Mission Possible: Tackling The Social Determinants of Health

On March 31st, National Health Foundation closed the books on its 44th fiscal year. It was a fantastic, invigorating and informative year, and one that pushed the boundaries of our refreshed mission:

To improve the health of individuals and under-resourced communities by taking action on the social determinants of health.

In early 2016, after reflecting on the organization’s direction, we made the decision to update our mission to better reflect our programs, purpose and strategic approaches. While our shared vision of all people achieving their highest level of health has not changed, our new mission expresses an important shift in focus—we will understand and take action on “upstream” factors influencing health. This refined area of focus has helped us to clarify and articulate National Health Foundation’s overall strategy: we work within communities to tackle the built environment, housing, food access, and education through more “upstream” solutions.

As we closed the books on the 2016-2017 fiscal year, we also saw the need for refreshed visuals to match our reinvigorated programs, services and sense of purpose. And that is why today we are excited to share with you the launch of our new brand, including a new logo a new website and a new look. This transformation, however, is more than skin-deep; it goes to the heart and soul of what we do at National Health Foundation.

Research has demonstrated that one of the clearest determinants of health –and health disparities– is where people live. A person’s physical environment, employment opportunities, community safety, and access healthcare providers, (and more) all impact health and are local in nature. The largest health disparities emerge in neighborhoods experiencing poverty and in communities of color. These social determinants can help or hinder a person’s ability to make healthy decisions. People are not homeless; they experience homelessness. People suffering from diabetes may understand what they should be eating, but it does not matter if they cannot purchase fresh produce in their own neighborhood. Physical fitness might be a top priority for everyone, but crime and unlit parks might prevent that from happening. Health starts where people live, learn, work and play—and so that is where National Health Foundation is focusing its work.

This past fiscal year we found ourselves knee-deep in social determinants of health, working shoulder-to-shoulder with community members, and achieving some pretty amazing things:


  • Through National Health Foundation’s Health Academy program,
    • 3,000 South Los Angeles residents now have new fresh produce choices as a result of NHF Health Academy students conducting local markets makeovers.
    • 1,000 students now have a redesigned lunchroom that decreases wait times by five minutes and increases food program participation by almost 20% thanks to student program efforts.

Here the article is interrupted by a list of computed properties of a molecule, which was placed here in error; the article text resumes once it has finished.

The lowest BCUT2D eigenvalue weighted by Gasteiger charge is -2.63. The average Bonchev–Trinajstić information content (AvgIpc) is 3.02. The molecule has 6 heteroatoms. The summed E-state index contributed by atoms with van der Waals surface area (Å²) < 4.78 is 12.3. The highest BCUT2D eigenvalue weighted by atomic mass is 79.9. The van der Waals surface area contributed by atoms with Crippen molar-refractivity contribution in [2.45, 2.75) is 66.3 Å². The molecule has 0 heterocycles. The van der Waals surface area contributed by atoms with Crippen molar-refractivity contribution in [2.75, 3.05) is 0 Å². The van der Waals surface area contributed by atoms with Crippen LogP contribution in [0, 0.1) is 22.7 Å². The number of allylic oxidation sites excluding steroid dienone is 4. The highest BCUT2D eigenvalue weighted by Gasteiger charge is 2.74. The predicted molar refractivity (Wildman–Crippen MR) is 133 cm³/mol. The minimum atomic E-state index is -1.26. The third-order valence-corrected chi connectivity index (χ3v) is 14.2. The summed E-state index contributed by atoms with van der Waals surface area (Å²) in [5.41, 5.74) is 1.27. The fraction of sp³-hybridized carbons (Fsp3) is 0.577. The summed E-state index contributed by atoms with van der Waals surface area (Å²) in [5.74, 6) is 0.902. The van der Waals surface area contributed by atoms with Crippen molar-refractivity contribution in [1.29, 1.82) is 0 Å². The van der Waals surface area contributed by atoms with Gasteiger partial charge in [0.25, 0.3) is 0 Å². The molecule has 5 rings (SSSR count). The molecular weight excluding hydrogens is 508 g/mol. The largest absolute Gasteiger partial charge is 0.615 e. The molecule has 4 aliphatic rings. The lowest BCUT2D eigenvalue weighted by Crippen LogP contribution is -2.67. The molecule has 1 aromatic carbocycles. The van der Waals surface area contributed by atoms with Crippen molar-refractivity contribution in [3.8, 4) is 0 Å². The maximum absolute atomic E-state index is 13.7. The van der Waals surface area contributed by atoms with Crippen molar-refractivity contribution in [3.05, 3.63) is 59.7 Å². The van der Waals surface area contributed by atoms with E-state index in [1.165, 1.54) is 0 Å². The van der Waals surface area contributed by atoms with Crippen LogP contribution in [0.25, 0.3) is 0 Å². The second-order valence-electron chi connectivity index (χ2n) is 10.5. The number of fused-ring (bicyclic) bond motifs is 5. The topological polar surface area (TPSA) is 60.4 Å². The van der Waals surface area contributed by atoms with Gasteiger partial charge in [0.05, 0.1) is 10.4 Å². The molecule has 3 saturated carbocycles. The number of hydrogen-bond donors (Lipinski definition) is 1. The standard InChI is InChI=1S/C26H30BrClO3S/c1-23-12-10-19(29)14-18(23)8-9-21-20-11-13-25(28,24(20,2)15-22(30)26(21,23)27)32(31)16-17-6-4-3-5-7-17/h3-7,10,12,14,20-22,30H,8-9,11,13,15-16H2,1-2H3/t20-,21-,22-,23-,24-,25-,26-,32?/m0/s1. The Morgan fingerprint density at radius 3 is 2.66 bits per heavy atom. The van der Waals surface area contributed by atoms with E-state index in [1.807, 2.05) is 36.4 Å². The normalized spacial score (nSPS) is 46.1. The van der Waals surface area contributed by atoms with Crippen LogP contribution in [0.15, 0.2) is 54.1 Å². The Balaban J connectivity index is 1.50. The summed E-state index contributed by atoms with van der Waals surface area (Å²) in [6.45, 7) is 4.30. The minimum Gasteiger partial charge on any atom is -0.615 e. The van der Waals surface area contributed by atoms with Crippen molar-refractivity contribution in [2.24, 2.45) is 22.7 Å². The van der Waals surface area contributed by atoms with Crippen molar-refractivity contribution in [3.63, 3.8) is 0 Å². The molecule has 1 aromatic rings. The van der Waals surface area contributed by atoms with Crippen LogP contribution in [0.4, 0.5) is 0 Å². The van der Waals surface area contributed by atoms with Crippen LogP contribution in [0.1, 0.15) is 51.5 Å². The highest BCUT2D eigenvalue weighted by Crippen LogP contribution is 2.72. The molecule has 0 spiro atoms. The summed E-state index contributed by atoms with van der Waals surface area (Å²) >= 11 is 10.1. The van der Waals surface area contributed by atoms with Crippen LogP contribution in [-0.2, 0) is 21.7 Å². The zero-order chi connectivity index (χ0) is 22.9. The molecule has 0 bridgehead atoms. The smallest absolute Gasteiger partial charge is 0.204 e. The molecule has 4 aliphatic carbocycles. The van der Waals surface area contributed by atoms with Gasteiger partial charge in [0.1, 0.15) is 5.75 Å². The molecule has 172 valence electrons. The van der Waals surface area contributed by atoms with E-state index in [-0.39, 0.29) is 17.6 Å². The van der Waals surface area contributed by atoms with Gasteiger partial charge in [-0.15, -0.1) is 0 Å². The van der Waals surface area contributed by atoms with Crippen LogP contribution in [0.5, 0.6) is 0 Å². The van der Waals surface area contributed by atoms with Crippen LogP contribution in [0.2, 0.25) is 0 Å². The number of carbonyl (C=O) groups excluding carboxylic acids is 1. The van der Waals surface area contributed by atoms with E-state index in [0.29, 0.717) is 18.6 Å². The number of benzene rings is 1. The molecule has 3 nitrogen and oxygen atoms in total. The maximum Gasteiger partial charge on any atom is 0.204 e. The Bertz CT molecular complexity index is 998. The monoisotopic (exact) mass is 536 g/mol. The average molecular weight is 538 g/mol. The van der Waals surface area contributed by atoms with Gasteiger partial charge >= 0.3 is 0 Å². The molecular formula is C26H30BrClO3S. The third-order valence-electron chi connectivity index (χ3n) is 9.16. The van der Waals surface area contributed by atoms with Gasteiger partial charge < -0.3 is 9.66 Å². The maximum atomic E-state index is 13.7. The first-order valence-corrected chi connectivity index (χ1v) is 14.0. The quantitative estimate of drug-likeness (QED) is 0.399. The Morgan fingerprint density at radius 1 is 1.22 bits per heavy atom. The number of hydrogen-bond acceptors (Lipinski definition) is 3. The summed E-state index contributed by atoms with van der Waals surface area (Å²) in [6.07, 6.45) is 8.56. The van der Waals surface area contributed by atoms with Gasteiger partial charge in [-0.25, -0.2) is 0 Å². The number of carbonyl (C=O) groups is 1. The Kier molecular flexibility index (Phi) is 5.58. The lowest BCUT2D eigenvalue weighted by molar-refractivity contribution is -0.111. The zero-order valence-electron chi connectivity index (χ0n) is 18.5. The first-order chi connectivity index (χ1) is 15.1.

• 700 high school students have a new and more viable option for fresh water as a result of youth program leaders installing on-campus hydration stations.


  • Through National Health Foundation’s Pathway Recuperative Care and Bridge Housing programs,
    • 629 individuals experiencing homelessness moved into housing in 2016 (shelter, transitional housing, permanent housing, permanent supportive housing).
    • Hospitals and the healthcare system saved $34 million dollars in costs avoided.


  • Through National Health Foundation and partners’ BUILD Health LA Initiative:
    • 12,000 residents now have a new opportunity to access to affordable, fresh produce through the transformation of eight corner stores recently engaged in the COMPRA Foods Program (~1500 residents per store).
    • 312 hours of FREE physical activity classes are provided annually at Central Ave Jazz Park.


  • Through National Health Foundation’s school-based teen pregnancy prevention program,
    • 100% of participants remained in school during the program.
    • The percentage of participants using birth control (including abstinence) increased by over 30%, from 58% to 89% during the course of the program.
    • 100% of participants agree that it is “important for [them] to graduate high school, vocational, or trade school” and “get more education or training.
  • Through National Health Foundation’s pregnant and parenting teen program,
    • 97% of participants expressed a positive change in behavior, such as improving their eating and exercise habits.
    • The percentage of participants understanding postpartum depression increased from 72% to 90%.
    • 98% of participants agreed or strongly agreed that they have the ability to seek out services in their community.

We are proud to be working within communities to change lives by tackling entrenched barriers to health. Will you work with us?

#HousingIsHealth                 #EducationIsHealth                          #FoodIsHealth                      #BuiltEnvironmentIsHealth